States are getting millions to help homeless students. Federal officials say schools’ first job is to find them.

Los Angeles students attend a class in person in April 2021.
Students attend school in person in Los Angeles in April 2021. As students have returned to classrooms, some schools have seen their numbers of homeless students tick up. (Xinhua News Agency/Getty Images)

As states begin to receive hundreds of millions of dollars to help homeless students, federal education officials are urging them to spend big on one key activity: identifying students in need of help.

The latest federal stimulus package sets aside $800 million to support students experiencing homelessness in the wake of the pandemic. On Friday, federal officials offered the first details about how it will reach them, saying they will release $200 million this spring so that states and school districts can get to work before the end of the school year. They’re also giving schools the go-ahead to spend it on things they may not have been able to before, like short-term housing.

In a letter to state education officials, Secretary of Education Miguel Cardona encouraged states and school districts to use some of their money to pay community-based organizations that have experience working with historically underserved students — including students of color, students with disabilities, English learners, LGBTQ+ students, students who are pregnant or parents, and students who live in rural or tribal communities — and are therefore in a good position to spot students who are experiencing homelessness and connect them to help.

Cardona said the department was particularly concerned these student groups were experiencing homelessness without receiving the support and services they’re entitled to.

During the pandemic, school districts across the country have reported drops in the number of homeless students — a result, many advocates say, of how hard it’s been to reach students who don’t have a stable place to live when school is remote.

“Being on camera, disclosing your housing situation, might not be the most safe situation for everyone,” said Jahneé, a high school senior from Florida who’s experienced homelessness on and off since she was 8. She spoke at a roundtable hosted by the federal education department on Friday. “Some students just don’t even know where to begin or where to find these resources to help them.”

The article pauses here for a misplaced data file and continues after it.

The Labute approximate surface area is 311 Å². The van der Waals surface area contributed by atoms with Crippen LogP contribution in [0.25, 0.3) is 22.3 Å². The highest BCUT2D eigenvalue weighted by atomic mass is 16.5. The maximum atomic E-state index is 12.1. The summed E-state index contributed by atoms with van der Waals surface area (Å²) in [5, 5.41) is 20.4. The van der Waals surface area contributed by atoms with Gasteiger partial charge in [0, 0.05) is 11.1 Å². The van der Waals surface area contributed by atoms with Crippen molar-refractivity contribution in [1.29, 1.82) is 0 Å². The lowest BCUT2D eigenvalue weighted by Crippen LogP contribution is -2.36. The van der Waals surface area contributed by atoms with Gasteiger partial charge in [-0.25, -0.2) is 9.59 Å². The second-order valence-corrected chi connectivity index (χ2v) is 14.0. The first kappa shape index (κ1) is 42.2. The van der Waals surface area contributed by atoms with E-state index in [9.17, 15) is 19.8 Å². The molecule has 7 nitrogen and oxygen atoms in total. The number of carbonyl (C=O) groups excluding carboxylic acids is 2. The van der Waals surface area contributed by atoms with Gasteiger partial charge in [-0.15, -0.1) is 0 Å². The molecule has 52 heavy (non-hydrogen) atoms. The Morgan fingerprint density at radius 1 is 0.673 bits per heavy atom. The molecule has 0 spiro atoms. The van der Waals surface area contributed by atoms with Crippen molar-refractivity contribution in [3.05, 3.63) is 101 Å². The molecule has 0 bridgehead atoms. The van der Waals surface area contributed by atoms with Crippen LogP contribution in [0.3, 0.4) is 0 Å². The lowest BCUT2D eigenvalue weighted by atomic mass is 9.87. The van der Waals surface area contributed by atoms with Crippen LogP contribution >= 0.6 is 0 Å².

Advocates say they hope this round of funding will boost the numbers of students who are identified to receive services. Already, as students have returned to in-person learning across the country, some schools have seen their numbers tick up, as adults spot students in need of help.

States are getting a portion of the $200 million to pay for statewide efforts to help those students. In addition to identifying students for services, federal officials say they’d like states to use that funding to make sure homeless students are connected to summer programming.

Cardona also told school districts they can spend their money on a broader range of services than they typically are able to under federal law. Crucially, he explicitly said schools can buy cell phones and prepaid debit cards, and pay for short-term temporary housing, such as a few nights in a motel — something many school staff were hoping for

He also opened up the door for schools to spend money in other creative ways during the pandemic, emphasizing that federal law allows schools to provide homeless students with “extraordinary or emergency assistance.” COVID-19, he noted, has had an “extraordinary impact.”

“For schools to have the flexibility to meet those needs as they see them, on the spot — that I think is really, really important,” said Barbara Duffield, who heads SchoolHouse Connection, a national nonprofit that advocates for youth experiencing homelessness. 

Usually, school districts have to compete for federal funding to help homeless students, and only around one in four districts get any of it. Cardona suggested that the fastest way to get districts money this spring is for states to distribute the new funding to districts that already receive it, though he asked states to look out for other districts with large numbers of homeless students, too.

The other nearly $600 million in federal relief won’t be dispersed until June at the earliest, as federal officials plan to rewrite some of the rules governing how money is sent to school districts. More school districts will get money from that round of funding, and federal officials are encouraging states to start training them now.

“It’s a mindset shift to have resources, and to have resources that you can use flexibly for things that you haven’t already done,” Duffield said.

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